There’s no “right” way to segment. Instead, it’s all based on the marketing activity you’re trying to do. If your goal is to generate awareness, you’re going to be targeting a much larger audience then if you’re promoting a product that only works for a portion of your target market.
How Do You Tailor Content to General Audiences?
If you have multiple buyer personas, it can be difficult to tailor your message on channels that could reach anybody, like on social media. So, when developing your strategy for Facebook or LinkedIn, you want to create content that is all-encompassing and can be applicable to all your personas.
If you sell your product or service to companies in three different industries, you want to highlight all three through your content. Or, if you’re hosting a webinar that’s only relevant to one of those industries then that needs to be clearly communicated in your promotion.
However, when possible, refine your audience.
Varying your content formats can also strengthen your contextual marketing strategy. If someone only consumes video content, chances are they won’t be interested in reading a 50-page guide.
To adapt to a variety of learning styles, make your content available in different formats.
While it might not be possible for you to have a visual and written version of every piece of content, there’s a wide variety of ways you can make your content more accessible.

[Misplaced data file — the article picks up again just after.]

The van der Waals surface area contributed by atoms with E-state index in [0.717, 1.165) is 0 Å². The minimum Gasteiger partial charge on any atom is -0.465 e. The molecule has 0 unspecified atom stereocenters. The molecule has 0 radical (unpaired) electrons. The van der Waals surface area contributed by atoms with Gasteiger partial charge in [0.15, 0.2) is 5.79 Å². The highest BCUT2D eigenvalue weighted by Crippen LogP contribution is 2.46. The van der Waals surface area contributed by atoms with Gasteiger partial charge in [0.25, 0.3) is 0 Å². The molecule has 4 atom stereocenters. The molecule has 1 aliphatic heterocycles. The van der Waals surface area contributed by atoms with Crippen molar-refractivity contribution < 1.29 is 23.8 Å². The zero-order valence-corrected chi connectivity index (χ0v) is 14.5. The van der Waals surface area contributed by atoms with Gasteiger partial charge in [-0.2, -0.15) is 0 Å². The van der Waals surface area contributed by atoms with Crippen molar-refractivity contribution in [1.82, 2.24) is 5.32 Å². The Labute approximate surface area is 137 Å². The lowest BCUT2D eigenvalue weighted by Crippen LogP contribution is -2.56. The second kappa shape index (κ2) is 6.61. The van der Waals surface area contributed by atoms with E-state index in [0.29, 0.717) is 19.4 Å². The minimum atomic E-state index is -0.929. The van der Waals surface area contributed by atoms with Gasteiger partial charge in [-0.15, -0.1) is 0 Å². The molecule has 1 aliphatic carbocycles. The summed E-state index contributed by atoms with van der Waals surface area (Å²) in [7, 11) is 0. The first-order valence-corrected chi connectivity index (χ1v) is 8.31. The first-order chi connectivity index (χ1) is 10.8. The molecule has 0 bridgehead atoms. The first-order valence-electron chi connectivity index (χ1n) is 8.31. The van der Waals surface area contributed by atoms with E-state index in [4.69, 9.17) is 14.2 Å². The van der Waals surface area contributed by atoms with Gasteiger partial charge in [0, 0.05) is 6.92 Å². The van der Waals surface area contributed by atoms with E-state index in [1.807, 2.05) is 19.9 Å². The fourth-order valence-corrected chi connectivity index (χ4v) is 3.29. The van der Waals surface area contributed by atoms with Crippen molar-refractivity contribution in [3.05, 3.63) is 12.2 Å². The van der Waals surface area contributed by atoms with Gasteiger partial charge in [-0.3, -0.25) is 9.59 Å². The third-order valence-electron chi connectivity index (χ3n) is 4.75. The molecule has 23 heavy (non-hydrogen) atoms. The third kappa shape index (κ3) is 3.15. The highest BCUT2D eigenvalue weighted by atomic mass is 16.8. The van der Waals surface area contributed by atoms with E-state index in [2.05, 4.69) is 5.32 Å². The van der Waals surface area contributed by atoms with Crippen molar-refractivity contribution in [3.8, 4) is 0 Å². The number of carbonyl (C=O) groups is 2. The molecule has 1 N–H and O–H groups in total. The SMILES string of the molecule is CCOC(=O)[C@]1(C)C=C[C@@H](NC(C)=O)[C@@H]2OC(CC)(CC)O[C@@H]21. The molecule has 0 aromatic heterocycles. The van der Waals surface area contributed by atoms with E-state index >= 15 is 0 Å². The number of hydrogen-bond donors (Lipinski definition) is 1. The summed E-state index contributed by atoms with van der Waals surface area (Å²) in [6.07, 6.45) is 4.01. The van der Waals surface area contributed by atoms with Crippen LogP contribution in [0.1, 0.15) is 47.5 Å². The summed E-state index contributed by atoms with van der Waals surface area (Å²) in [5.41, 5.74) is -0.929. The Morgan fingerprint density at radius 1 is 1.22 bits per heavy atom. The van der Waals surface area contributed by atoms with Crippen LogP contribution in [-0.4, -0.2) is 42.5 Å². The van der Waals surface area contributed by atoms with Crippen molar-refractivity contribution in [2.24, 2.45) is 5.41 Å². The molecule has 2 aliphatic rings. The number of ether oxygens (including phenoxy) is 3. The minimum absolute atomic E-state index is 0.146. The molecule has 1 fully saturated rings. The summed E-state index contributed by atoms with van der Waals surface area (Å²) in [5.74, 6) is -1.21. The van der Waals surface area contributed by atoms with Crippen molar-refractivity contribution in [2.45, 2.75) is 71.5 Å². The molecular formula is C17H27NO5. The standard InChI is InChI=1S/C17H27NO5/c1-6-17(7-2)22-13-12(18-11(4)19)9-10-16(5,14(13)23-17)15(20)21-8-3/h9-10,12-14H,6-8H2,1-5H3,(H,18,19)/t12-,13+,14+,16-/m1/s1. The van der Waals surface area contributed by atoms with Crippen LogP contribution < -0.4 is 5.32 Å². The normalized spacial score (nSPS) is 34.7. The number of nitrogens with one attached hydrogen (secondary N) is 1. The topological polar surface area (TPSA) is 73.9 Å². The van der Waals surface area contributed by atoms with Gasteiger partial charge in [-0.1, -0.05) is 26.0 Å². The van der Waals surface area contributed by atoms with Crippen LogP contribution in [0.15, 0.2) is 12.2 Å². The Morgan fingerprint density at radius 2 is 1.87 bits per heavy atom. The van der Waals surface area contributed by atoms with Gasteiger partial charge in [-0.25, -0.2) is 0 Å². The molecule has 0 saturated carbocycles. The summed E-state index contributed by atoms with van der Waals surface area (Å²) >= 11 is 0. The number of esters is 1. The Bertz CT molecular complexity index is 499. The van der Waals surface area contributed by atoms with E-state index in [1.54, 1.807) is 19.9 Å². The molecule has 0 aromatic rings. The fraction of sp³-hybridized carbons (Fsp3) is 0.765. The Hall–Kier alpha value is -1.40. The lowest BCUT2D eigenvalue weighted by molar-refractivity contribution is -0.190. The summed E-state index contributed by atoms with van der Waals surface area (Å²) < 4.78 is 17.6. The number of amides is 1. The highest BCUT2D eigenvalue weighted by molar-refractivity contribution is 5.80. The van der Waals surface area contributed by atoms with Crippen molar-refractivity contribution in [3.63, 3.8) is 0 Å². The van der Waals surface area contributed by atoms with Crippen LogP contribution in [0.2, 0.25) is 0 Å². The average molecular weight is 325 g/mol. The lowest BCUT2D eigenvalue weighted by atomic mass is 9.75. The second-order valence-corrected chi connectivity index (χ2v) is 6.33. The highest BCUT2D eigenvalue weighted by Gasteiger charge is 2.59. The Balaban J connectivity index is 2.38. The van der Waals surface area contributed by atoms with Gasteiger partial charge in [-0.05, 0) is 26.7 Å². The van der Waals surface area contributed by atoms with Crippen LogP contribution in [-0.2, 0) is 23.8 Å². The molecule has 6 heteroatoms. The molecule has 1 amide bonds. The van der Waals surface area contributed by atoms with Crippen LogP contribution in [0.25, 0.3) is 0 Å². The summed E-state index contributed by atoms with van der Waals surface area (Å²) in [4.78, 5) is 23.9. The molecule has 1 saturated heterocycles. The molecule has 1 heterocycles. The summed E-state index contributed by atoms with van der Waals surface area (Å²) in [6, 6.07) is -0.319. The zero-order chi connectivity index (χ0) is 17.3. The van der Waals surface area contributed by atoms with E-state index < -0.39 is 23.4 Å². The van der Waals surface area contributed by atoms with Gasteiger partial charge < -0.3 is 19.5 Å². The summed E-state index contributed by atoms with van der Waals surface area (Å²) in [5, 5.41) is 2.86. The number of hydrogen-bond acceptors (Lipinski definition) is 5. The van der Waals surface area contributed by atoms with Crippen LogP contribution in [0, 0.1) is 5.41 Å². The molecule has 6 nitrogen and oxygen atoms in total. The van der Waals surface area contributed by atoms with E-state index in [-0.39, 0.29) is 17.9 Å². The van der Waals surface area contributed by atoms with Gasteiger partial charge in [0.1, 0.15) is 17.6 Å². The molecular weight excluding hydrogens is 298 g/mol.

A webinar can become a blog post or infographic. A blog can become a podcast topic.
Start by just getting the content out there, and then add different variations that can better appeal to different audience members.
Adding a Personal Touch to Your Content
Most marketing automation platforms that can integrate with CRM systems offer personalization, which can help add context to content that reaches general audiences, such as your website.
A name is a pretty universal piece of information you can leverage to create a more personalized experience for your prospects. While you wouldn’t want to use someone’s name in a blog post — content created and presented to general audiences is not the right context for personalization like that — you could have your chatbot greet them by name.
The same goes for company names. Targeting content around a company’s name and industry works well in email subject lines or chatbots.
You can also use variable content for CTAs and landing pages so you don’t show someone a CTA for a piece of content they already downloaded or include a form question they’ve already answered.
You can also personalize based on custom properties specific to what you look for in a customer base. For example, a finance software might need to know what currency a company uses.
You can also set properties based on events or engagements. So automation can be triggered by visiting a specific website page or registering for a webinar.
Use all these strategies in moderation. Don’t make it obvious you’re automating contextualization or personalization by sending an email with 12 personalized properties in the first paragraph. You want prospects to feel like you’re catering to them, not like you’re stalking them.
Additionally, if you don’t have the capabilities to be super-granular, being broad and inclusive is better than being exclusive and incorrect.
When gathering information about prospects, don’t overlook the value of talking to them. Don’t rely solely on data enrichment tools to gather information. Once you’re talking to someone in person, make sure to verify the information you have is correct.
At the end of the day, every marketing strategy should be contextual because that’s how you’re going to deliver the most value to your prospects and customers.
Tag(s): Marketing Content Marketing
Amanda is a former New Breeder.